“I’m sorry, too, Hannah. It’s out of my hands. You can clock out for your five-minute break, and then return to your station or find yourself another job.”

Hannah bit her lip, livid. Leaning forward, she placed her hands on Janice’s cluttered desk and whispered, “I quit.” She felt the blood drain from her face and fought against the inner turbulence she’d created in her mind. She really couldn’t afford to quit. But, her children needed her more.

“You can’t quit,” Janice sneered, exposing her true character. “You and I both know you need this job.”

Hannah began backing out of the room before her confidence betrayed her, “You’re a terrible person, Janice. Good luck working the register alone tonight.” Hannah spun on her heel and marched out of the office. Heading out to her car, she glanced over her shoulder and saw Janice watching her from the front doors. Sliding into her car, she rolled down the window just enough to stick out her hand and flip off her ex-boss. 

The drive home was the most liberating she’d ever had. She knew she’d have to buckle down and find another job. But she was a tough, competent woman. She’d manage. Now, all her thoughts were centered on picking up Derek for their mother-son date at Crystal’s performance. Dashing to their house, Hannah cleaned up, applied a bit of makeup, and donned a stylish flared skirt and poncho blouse. She headed down the hall and tapped on her son’s door. He opened it and she gushed with pride at how handsome he looked in his tawny three-piece suit.

“Mom, come on…”

“What? I didn’t say anything.”

“You didn’t have to. You’re, like, beaming or whatever. Gross.”

“Well, I can’t help it if I love my kids.” She flipped a piece of dirty-blonde hair out of Derek’s eyes, “How’d your test go?”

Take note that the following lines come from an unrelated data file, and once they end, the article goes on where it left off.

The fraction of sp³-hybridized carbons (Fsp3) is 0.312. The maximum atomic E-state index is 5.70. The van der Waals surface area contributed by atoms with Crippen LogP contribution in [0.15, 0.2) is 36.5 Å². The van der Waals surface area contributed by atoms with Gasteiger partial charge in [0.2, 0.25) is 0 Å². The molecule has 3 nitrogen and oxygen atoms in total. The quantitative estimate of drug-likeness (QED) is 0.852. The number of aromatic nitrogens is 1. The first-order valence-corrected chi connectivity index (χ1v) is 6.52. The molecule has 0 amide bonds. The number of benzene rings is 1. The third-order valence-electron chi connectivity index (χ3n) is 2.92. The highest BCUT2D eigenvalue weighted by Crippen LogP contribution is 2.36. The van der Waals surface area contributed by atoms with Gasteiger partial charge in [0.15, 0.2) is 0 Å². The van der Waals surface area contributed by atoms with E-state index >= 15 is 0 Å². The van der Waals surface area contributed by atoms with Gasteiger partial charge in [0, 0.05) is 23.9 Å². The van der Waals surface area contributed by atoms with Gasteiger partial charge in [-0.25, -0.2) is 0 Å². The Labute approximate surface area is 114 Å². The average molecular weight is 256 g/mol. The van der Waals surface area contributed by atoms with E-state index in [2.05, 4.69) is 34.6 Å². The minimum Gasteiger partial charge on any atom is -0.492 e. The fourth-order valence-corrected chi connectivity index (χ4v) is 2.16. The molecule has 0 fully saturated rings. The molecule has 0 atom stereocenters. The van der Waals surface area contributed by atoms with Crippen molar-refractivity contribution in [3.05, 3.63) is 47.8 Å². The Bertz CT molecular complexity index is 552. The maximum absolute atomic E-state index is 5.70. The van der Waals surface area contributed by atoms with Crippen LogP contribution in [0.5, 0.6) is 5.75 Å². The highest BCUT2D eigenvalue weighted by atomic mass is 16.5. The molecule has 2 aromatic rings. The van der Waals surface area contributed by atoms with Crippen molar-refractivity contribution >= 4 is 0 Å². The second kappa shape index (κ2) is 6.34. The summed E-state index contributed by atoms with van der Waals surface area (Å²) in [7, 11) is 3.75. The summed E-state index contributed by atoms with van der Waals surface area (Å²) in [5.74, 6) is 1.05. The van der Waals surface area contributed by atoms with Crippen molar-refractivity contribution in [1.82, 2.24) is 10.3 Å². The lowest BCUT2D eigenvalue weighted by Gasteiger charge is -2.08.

“I dunno. Fine, I guess.”

“You aced it. I know you did.”

“Yeah, probably,” he chuckled, “we ready? It starts in twenty minutes.”

“Yeah, let’s go. I’m so excited!”

“Really,” came Derek’s sarcastic tones, “couldn’t tell.”

“Oh, you hush. Let a mother be proud.”

The two walked out to the car and quickly made the short drive over to the school. The auditorium was jam-packed. It seemed every student and their extended families were there. Crystal’s wasn’t the only performance, so the night was sure to be long and entertaining. Mother and son laughed along with the budding comedians, watched in awe as the computer club put on a breathtaking spectral display using CGI, and, finally, stood tall and cheering as Crystal took the stage.

Her velvety, lilting voice immediately captivated the crowd, “You with the sad eyes. Don’t be discouraged…”

Hannah held her breath, silent tears of joy streaming down her face. Derek looked over at his mother, shaking his head, but even he couldn’t hide his pride. Crystal was absolutely mesmerizing. Her silvery, sequined gown sent a thousand prisms dancing across the dome room, subtly moving with her as she sang.

Your true colors are beautiful, like a rainbow~.”

As she sang the last line a heavy silence hung in the air before a raucous din exploded throughout the room. Thunderous applause, ear-piercing whistles, and calls for an encore met the end of her song. Hannah stood in the crowd, crying and screaming incoherently, “That’s my baby! That’s my girl!”

Even Derek had gotten caught up in the spirit of the moment and could be heard shouting, “Go, Crystal! That’s my sister!”

After all was said and done, the threesome united around their kitchen table one more time. They shared a pint of cookie dough ice cream, passing around a bottle of chocolate syrup. Hannah had decided not to tell her kids about losing her job. Nothing mattered in this moment except being together. All in all, it was a good day.

Written for the Word of the Day Challenge #WotD – ‘Rainbow

Like what you’re reading? Let me know in the comments, and feel free to share anything that strikes your fancy!  #HappyReading!

9 thoughts on “True Colors